Myths About Trusts, Taxes and Estate Plans Are Also Common

APRIL 21, 1997 VOLUME 4, NUMBER 42

The last Elder Law Issues described a number of the most pervasive misconceptions about Wills and the probate process. With the growth in recent years of Living Trusts (sometimes referred to as Revocable Living Trusts, Family Trusts or Inter Vivos Trusts), it may not be surprising to hear that there are almost as many myths about those estate planning instruments.

  • The Myth: A Living Trust will reduce estate taxes.

The truth: A fully revocable Living Trust (the most common kind) has no direct effect on estate taxes. Of course, no estate taxes are due on the first $600,000 in any event. Between husband and wife, it is relatively easy to increase that figure to $1,200,000 with or without a Living Trust. However, the kind of Wills (and probate proceedings) necessary to effect the same result as a Living Trust will almost always cost far more than the Living Trust. Consequently, the Living Trust is usually the preferred method of obtaining the $1,200,000 estate tax exemption for a married couple.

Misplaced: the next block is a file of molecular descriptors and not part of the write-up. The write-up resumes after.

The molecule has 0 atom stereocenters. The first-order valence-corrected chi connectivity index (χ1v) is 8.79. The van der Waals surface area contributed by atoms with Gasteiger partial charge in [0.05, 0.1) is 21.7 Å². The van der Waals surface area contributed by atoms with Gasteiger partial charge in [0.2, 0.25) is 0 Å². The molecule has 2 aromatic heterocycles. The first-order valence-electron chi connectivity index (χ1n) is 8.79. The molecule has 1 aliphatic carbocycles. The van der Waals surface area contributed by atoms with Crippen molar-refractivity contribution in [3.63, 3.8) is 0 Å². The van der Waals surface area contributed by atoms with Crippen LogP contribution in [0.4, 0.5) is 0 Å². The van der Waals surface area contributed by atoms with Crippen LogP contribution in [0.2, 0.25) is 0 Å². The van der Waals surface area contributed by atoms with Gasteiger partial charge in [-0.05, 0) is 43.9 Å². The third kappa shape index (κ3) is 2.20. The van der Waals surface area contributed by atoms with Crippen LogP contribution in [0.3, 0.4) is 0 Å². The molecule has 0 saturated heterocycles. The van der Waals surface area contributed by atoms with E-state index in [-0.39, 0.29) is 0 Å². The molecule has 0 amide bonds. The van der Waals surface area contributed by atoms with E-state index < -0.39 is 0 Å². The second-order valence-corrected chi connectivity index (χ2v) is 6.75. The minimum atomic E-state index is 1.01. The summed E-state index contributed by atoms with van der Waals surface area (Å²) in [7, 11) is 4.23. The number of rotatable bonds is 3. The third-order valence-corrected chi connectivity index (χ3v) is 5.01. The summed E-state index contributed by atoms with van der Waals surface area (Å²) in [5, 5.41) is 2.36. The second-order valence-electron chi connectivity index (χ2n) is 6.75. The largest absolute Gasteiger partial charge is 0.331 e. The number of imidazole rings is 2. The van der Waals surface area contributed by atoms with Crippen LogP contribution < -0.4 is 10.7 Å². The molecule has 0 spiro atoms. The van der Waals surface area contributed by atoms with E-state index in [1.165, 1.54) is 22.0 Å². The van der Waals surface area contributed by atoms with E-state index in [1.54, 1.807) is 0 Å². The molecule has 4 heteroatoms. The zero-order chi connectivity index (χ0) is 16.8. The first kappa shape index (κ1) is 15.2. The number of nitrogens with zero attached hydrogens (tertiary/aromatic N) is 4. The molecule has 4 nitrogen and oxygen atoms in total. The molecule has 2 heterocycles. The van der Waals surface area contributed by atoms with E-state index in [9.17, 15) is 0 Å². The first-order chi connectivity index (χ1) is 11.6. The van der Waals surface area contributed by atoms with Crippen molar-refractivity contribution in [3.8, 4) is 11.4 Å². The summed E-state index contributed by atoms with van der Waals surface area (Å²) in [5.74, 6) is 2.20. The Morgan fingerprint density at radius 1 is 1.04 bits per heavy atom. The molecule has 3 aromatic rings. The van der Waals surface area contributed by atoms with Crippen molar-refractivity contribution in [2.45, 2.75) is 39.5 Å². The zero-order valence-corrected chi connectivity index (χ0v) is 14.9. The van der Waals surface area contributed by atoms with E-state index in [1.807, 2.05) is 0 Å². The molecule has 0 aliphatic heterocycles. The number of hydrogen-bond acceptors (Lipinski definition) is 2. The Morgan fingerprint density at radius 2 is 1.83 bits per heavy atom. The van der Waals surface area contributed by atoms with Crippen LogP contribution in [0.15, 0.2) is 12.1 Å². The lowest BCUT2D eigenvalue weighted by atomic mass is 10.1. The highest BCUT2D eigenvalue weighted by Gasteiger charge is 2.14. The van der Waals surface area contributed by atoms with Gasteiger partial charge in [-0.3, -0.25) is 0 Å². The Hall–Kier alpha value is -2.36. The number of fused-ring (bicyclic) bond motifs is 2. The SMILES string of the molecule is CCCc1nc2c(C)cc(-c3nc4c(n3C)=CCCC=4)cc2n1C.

• The Myth: Only rich people should think about Living Trusts.

The truth: Living Trusts tend to be oversold to middle-class Americans, with a growing number of insurance salespersons, financial planners and other paraprofessionals marketing them door to door like carpet cleaning (“we’ll be in your neighborhood next Wednesday and would like to stop by and show you how to avoid probate”). However, even though a Trust is not the magnificent tax saving, probate avoiding estate plan it is commonly portrayed to be, it may be an excellent tool for many people with assets worth less than the $600,000 estate-tax figure. Some of the people who should consider Living Trusts even if their estates are modest include:

  • Those with real estate in more than one state (including partial interests in family farms, vacation homes and condominiums).
  • Those with children (or parents, siblings or other beneficiaries) who suffer from mental or physical disabilities, or receive government benefits.
  • Those who wish to impose restrictions on the use of funds after their death.
  • Those who have a specific concern about incapacity (if, for instance, there is a family history of dementia or mental illness).
  • The Myth: Preparing a Living Trust is a sure way to avoid probate.

The truth: creating a Living Trust is the first half of the process of avoiding probate. In order to be effective, the Living Trust must own substantially all of the assets formerly titled in the individual’s (or couple’s) name. Too many trust salesmen establish the trust, but fail to “fund” it–to change the ownership of real estate, stocks and accounts. If that step is not completed, the Living Trust is worthless for probate avoidance.

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